Despite its off-road suitability, the Trakker is also commonly deployed around the region, particularly in central African markets, in logistics. “In countries such as Djibouti, Ethiopia, Nigeria and Angola, the typical application is a chassis cab with a fixed cargo body and a semi-trailer attached.”
In the UAE, there is rising demand from quarry applications, particularly as infrastructure projects kick off in the Emirates and Qatar. “Qatar is taking most of its raw material from Fujairah,” Turner says, noting that demand from Qatar kick-started a lot of the UAE’s heavy haulage industry a couple of years ago.
Upcoming projects like the Expo 2020 site in Dubai mean that the UAE is set to be a large customer over the next few years as well, he adds. “The market obviously can still be volatile, and the effects of 2009 haven’t totally worn off. But we’re now seeing a build-up towards 2020, so it’s a little bit of a roller coaster.”
“Hence, it’s important to us that we have a big range of products because we have everything from small vans all the way through to heavy trucks and we’re consistent with our service and our growth and training programmes.”
In anticipation of future growth, SMAG has new sites being developed in the Northern Emirates, to be closer to its customers. “In Fujairah, there’s going to be a growth in different types of quarries, a lot of freight movement and so on, so we’re moving towards where the customer’s going to be based.”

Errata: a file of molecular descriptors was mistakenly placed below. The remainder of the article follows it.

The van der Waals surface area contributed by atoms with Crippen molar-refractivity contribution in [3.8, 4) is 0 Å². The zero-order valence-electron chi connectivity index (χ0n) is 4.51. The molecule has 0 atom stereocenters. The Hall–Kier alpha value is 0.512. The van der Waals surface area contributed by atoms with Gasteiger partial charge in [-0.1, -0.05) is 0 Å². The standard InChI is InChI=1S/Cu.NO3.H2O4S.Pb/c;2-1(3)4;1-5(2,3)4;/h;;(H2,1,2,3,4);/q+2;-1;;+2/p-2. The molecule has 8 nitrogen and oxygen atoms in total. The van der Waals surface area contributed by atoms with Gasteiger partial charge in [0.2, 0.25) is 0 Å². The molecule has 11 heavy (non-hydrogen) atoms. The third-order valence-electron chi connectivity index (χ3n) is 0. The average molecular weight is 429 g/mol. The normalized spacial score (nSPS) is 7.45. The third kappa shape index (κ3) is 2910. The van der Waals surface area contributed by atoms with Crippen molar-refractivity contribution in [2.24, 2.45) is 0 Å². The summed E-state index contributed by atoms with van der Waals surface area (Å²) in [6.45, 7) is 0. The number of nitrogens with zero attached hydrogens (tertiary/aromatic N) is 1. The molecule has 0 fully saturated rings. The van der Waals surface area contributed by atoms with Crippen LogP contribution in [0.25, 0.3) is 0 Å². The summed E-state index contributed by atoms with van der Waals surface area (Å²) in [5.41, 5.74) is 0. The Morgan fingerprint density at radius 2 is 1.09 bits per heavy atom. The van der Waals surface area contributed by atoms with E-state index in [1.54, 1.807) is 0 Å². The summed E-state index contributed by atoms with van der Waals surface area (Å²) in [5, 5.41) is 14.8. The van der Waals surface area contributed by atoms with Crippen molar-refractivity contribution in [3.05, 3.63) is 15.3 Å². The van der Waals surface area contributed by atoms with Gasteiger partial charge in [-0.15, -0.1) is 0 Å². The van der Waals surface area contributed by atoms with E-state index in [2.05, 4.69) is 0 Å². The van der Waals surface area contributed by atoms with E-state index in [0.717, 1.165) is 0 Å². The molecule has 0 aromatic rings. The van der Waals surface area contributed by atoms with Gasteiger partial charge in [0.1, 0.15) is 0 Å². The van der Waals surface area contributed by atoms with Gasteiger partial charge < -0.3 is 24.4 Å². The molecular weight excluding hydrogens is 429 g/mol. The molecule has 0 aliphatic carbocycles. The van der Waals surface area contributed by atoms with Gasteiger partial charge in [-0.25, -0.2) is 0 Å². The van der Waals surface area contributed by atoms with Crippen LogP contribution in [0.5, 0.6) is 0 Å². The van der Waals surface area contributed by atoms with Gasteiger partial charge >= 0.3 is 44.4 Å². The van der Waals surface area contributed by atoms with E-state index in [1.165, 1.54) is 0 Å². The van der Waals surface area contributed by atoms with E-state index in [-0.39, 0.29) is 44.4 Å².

Emissions and alternative fuels
While the trucks being supplied are currently Euro 3, Iveco has been receiving more and more requests for Euro 5 trucks, says Marco Torta, area manager for Gulf region at Iveco. “The only concern is the quality of the diesel here in the UAE. But we have already started to introduce some Euro 5 units. In the future, we will have more and more Euro 5 vehicles, mainly for municipality use.”
Sra notes that the manufacturer has also been working with the Emirates Authority for Standardisation and Metrology (ESMA) on improving the quality of fuel supplied in the UAE. However, fuel quality is an issue impeding more widespread adoption of alternative fuel-powered vehicles in the UAE, Torta and Sra say.